Attorneys for supporters and opponents of same-sex marriage presented arguments Tuesday in an historic U.S. Supreme Court hearing that stems from the long-running legal battle over California's voter-approved Prop 8.
The Justices will now consider the legality of Proposition 8 -- California's ban on same-sex marriage -- with a ruling possible later this year. The hearing came after the Supreme Court granted the review of Prop 8 and the Federal Defense of Marriage Act in December.
"It's now in the hands of the Supreme Court," said attorney David Boies, representing opponents of Prop 8, after the hearing. "It's been a long journey here. We're all greatly encouraged."
Prop 8 Supporters React to Supreme Court Hearing
Charles Cooper, attorney for proponents of Prop 8, said the court asked "measured questions of both sides" during the arguments, which lasted about one hour.
"There's no way to sum up my argument in a couple of sentences," Cooper said. "We believe Proposition 8 is Constitutional. The place for the decision of redefining marriage to be made is with the people, not with the courts."
Prop 8 Case Plaintiffs, Son Speak After Supreme Court Hearing
The ban could be upheld, or the Court could strike down Prop 8 -- either on grounds specific to California or a broad ruling that applies to all states. Thirty-eight states prohibit same-sex marriage, either through legislation, ballot measures or state constitutional amendments.
Nine states -- Connecticut, Iowa, Maine, Maryland, New Hampshire, New York, Massachusetts, Vermont and Washington -- and Washington D.C. allow same-sex marriages. A ruling that involves a "nine-state solution" is another possible ruling.
The Court also could decide the Prop 8 backers lack standing to appeal a trial court's ruling that struck down the ban, but how that would impact the status of same-sex marriage in California is not immediately clear.
Several justices expressed doubt that the case should be before the court, according to the Associated Press. Justice Anthony Kennedy said he feared the court would go into "uncharted waters'' if it embraced arguments advanced by same-marriage supporters and suggested the court could dismiss the case with no ruling.
Supporters and defenders of Prop 8, some of whom assembled outside the Supreme Court early this week, were present during Tuesday's hearing. Hundreds waited outside the U.S. Supreme Court early Tuesday amid cold conditions in anticipation of the federal court's first serious look at the issue.
"This case has been about securing the right to marry the person I love and also having the equal access to the most important relationship that I know in life, and that's marriage," plaintiff Paul Katami, of Burbank, said Tuesday outside the high court. "I cannot wait to start my family with Jeff."
Katami and his partner, Jeff Zarrillo, are one of two couples fighting for same-sex marriage rights. They were represented by attorney Theodore Olson, a former Reagan Administration advisor who defended President George W. Bush during the re-count battle before the Supreme Court after the 2000 election.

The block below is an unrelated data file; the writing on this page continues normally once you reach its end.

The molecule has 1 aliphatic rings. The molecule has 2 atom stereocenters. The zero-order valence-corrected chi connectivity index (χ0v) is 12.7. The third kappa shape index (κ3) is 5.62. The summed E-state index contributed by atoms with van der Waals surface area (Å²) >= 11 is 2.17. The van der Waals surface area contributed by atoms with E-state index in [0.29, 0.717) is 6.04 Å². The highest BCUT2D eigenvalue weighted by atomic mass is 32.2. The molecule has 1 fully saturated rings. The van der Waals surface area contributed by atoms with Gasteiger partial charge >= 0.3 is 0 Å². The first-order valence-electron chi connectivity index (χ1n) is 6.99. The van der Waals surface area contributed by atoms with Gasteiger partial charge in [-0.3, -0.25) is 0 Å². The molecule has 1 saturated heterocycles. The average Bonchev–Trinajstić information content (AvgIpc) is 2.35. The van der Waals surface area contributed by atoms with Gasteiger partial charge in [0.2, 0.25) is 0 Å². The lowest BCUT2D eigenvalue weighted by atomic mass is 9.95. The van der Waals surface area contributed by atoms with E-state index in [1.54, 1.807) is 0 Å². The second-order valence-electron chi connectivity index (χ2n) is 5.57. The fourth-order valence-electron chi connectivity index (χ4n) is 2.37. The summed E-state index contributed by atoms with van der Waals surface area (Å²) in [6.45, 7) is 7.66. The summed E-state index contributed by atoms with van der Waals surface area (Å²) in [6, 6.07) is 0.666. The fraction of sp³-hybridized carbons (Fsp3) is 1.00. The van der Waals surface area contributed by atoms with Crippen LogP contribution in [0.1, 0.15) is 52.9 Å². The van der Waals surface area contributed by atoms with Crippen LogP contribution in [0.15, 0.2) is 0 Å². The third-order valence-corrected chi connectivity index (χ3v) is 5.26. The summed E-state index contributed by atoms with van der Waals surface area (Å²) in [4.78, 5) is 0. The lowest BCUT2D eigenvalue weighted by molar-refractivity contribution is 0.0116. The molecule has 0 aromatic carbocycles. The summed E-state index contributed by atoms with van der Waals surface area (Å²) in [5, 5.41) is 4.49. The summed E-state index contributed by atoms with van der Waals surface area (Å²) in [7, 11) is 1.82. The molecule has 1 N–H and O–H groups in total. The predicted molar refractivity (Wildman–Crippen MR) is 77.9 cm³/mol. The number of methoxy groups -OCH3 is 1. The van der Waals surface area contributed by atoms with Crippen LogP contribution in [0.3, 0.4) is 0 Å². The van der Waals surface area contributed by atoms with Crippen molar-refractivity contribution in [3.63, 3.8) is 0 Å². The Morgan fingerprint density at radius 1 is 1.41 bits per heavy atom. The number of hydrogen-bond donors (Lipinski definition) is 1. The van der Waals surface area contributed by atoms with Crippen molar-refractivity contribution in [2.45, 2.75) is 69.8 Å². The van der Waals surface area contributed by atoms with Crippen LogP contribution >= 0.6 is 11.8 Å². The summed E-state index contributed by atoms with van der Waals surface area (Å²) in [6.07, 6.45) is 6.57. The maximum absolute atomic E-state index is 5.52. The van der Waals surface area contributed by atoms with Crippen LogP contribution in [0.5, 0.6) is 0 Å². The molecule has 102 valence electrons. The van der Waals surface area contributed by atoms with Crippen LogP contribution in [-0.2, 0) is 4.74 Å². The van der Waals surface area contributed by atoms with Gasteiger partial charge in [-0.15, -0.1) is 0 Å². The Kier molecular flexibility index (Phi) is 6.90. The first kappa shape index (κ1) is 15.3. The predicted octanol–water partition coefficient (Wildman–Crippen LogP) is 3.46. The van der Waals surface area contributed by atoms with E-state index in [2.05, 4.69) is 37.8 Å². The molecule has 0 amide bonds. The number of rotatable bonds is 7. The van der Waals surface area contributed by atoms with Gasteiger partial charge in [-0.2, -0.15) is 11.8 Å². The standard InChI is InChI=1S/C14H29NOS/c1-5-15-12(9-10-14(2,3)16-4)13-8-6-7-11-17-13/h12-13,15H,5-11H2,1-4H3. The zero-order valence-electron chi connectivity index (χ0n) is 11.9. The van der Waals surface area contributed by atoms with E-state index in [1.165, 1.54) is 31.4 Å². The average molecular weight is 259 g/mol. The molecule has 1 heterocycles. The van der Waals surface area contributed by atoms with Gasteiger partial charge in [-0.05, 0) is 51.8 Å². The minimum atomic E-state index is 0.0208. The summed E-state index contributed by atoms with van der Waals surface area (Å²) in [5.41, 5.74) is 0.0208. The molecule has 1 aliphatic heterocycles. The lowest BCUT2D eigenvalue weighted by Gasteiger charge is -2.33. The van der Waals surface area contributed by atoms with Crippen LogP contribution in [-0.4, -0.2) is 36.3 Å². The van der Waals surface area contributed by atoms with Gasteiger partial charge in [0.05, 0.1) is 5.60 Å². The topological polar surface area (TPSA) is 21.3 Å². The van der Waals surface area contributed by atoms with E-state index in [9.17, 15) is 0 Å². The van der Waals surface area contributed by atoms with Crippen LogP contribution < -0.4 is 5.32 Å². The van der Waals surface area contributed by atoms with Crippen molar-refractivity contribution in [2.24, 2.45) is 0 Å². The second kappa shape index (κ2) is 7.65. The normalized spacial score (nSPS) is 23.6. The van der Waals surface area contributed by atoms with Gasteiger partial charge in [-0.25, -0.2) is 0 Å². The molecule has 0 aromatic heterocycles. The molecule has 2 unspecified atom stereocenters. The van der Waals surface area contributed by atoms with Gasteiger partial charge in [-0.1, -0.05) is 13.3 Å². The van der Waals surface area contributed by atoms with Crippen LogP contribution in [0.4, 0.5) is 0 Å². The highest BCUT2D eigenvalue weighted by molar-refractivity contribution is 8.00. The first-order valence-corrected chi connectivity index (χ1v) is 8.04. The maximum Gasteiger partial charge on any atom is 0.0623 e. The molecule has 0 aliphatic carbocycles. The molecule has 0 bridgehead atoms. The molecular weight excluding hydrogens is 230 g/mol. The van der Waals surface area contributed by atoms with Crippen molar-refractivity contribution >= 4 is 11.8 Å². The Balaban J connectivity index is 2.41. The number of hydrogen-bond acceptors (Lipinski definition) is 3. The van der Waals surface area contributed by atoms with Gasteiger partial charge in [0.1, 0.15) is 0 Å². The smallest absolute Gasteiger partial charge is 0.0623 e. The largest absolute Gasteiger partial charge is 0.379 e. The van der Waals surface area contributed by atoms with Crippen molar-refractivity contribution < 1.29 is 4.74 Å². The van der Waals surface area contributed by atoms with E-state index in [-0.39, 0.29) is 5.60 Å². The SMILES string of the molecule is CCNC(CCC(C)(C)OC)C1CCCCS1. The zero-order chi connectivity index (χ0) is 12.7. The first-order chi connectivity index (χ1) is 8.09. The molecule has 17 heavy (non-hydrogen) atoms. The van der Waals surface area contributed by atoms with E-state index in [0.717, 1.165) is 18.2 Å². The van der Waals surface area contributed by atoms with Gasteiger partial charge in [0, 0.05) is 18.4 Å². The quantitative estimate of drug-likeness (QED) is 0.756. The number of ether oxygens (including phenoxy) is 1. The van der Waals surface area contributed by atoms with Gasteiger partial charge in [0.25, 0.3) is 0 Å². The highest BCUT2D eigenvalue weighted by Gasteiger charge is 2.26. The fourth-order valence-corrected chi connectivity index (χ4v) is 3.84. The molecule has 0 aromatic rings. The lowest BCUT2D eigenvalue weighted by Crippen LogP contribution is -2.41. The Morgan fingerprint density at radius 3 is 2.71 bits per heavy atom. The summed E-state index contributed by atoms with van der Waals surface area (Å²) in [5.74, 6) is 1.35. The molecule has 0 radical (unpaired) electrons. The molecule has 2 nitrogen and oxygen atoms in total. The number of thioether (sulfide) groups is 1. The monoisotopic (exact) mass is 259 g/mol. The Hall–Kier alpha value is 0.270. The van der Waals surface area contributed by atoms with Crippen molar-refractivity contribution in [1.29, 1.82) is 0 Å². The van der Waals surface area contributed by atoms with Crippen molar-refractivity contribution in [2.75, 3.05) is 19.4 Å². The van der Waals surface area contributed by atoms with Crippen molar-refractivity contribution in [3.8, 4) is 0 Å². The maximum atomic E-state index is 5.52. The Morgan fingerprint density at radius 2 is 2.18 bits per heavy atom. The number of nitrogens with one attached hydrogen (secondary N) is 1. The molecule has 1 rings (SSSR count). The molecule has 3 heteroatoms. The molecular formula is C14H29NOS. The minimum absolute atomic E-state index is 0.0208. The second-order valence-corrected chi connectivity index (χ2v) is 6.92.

Olson represented Zarillo and Katami, and Kris Perry and Sandy Stier, of Berkeley, in the Prop 8 case, also known as Hollingsworth v. Perry.
"We're not out to redefine marriage or topple the institution," said Zarrillo. "We're out to be a part of it."
Defenders of Prop 8, represented by Cooper, claim the federal government should leave the definition of marriage up to individual states. Cooper is a former Reagan-era Justice Department lawyer.
"The institution of marriage and marriage laws are designed to attach mothers and fathers to each other and to the children that they may create and raise in the best environment," said Austin Nimocks, of the Center for Marriage and Family.
How Prop 8 Landed in the Supreme Court
The justices will consider a ruling by a San Francisco-based appeals court that struck down the voter-approved ban. The court ruled the state could not take away the same-sex marriage right granted by the state Supreme Court before the 2008 election.
The debate stretches back years through court cases and elections, including the March 2000 approval of Prop 22, which defined marriage in California as between a man and a woman. That law was ruled unconstitutional by the state Supreme Court in May 2008, and an estimated 18,000 same-sex couples were married during a brief window before Prop 8's approval in the November election that year.
California's same-sex marriage ban was left in effect during the lengthy appeals process that followed. The legal battle included a landmark 2010 same-sex marriage trial in which Chief U.S. District Judge Vaughn Walker ruled the ban unconstitutional. Walker said the law "both unconstitutionally burdens the exercise of the fundamental right to marry and creates an irrational classification on the basis of sexual orientation."
After appeals by Prop 8 supporters who said voters should not be invalidated "based on just one judge's opinion," a San Francisco court ruled in a 2-1 decision in November 2012 that the Walker's ruling properly interpreted the U.S. Constitution. The court ruled that the ban's "only effect was to take away that important and legally significant designation."
As attorneys argued over the issue in court, public attitudes toward same-sex marriage shifted. In 2001, 57 percent of Americans opposed same-sex marriage, according to the Pew Forum on Religion and Public Life. In a poll conducted in March 2013, 49 percent of Americans said they support same-sex marriage.
A second case before the high court challenges the Defense of Marriage Act -- also known as DOMA. The act blocks federal recognition of same-sex couples in states where they are allowed to marry.
President Barack Obama called the law enacted in 1996 unconstitutional. Arguments in the DOMA case are scheduled for Wednesday.